That started about 14 years ago. I ran the New York Marathon the same year I bought the road bike, and I was looking for another challenge, so I convinced some friends to join me on a one-day, 206-mile bike race from Logan to Jackson Hole, called the LoToJa Classic, which is a USA Cycling-sanctioned race with about 1,000 participants. It's held in September, but even so, the first year we did it, it snowed, which was pretty remarkable, and we were lucky we were able to finish. People called it SnoToJa. About two-thirds of the field had to drop out because they hadn't brought winter clothing, but fortunately we had brought backup clothing because we didn't know what we were doing and overpacked. Since then, I've done that race seven times with varying groups of people.
WHY DO YOU KEEP GOING BACK TO THAT RACE?
At first it was the challenge. It's nice to have a goal, I think, in any given year. It became almost a quest, and in the first year, the snow certainly fulfilled that objective, because the challenge really seemed insurmountable. But after doing it three or four times, I knew how fast I could do it, and it became about the training, social aspects, and the community of people doing it, and less about the challenge.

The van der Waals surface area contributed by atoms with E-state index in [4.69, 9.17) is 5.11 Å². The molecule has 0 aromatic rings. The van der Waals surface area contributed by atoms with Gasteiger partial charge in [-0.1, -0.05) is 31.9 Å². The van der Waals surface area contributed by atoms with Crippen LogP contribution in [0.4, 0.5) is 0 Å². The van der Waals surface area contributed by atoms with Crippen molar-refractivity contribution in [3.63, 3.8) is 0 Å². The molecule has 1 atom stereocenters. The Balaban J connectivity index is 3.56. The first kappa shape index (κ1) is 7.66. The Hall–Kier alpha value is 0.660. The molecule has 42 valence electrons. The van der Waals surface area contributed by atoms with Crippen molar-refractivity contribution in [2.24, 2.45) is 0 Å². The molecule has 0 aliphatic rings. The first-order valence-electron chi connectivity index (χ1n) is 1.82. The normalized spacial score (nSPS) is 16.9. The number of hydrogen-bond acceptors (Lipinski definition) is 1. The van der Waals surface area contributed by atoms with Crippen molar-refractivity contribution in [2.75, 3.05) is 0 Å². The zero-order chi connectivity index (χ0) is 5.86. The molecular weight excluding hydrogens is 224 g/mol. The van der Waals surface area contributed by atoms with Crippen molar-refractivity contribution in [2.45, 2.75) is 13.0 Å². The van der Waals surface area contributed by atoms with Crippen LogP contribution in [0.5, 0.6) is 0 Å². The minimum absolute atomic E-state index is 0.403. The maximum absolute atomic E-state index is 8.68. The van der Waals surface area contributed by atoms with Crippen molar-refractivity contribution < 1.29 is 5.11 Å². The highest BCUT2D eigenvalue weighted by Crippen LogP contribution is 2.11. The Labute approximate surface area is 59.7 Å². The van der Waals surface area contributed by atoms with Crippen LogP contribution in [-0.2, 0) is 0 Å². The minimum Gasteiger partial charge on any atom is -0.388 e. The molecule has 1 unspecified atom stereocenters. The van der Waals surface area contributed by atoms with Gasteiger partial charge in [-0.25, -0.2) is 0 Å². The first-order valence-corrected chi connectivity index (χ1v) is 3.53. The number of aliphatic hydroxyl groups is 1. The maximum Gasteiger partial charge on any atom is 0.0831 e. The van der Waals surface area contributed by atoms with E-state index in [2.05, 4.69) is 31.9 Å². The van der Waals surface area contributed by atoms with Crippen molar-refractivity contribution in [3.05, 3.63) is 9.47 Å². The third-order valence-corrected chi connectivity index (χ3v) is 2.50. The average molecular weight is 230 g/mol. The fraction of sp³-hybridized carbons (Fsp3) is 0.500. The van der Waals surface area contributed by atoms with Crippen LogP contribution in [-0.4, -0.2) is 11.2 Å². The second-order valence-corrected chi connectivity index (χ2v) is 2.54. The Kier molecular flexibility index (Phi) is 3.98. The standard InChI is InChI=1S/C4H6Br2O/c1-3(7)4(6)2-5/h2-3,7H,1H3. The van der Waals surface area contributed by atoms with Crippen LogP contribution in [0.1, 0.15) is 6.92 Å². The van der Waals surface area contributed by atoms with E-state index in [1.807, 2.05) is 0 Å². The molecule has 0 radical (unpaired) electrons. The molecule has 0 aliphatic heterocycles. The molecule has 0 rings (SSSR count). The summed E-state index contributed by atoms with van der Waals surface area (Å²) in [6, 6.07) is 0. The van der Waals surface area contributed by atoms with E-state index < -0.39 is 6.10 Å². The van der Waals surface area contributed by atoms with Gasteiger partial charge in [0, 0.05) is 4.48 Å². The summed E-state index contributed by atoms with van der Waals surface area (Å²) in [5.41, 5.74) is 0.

SO WHERE DO YOU FIND OTHER CYCLING CHALLENGES?
I keep doing other “double century” races, like in Death Valley, and the central coast of California. I'm always looking for races that you can do in a day that are challenging.
HOW MANY MILES DO YOU PUT ON YOUR BIKE IN A YEAR?
I spend a fair bit of time in California, so I probably put in somewhere between 3,500 and 4,000 miles a year.
WHAT IS IT ABOUT BIKING THAT APPEALS TO YOU SO MUCH?
There is a freedom that one has on a bicycle. It's the joy of a kid on their bike, able to go wherever they want without any constraints put upon them. There's also definitely the physical challenge, particularly living in the mountains, to do things that are quite difficult. And it's beautiful, certainly here — a great way of seeing the natural beauty of the mountains here and other places. Finally, it's engrossing, which may sound strange. You sit on a bike and ride five or six hours. I don't think about work when I'm cycling; in fact, I often don't think about much of anything, except what I'm doing. It's a great escape and very effective way to prevent burnout.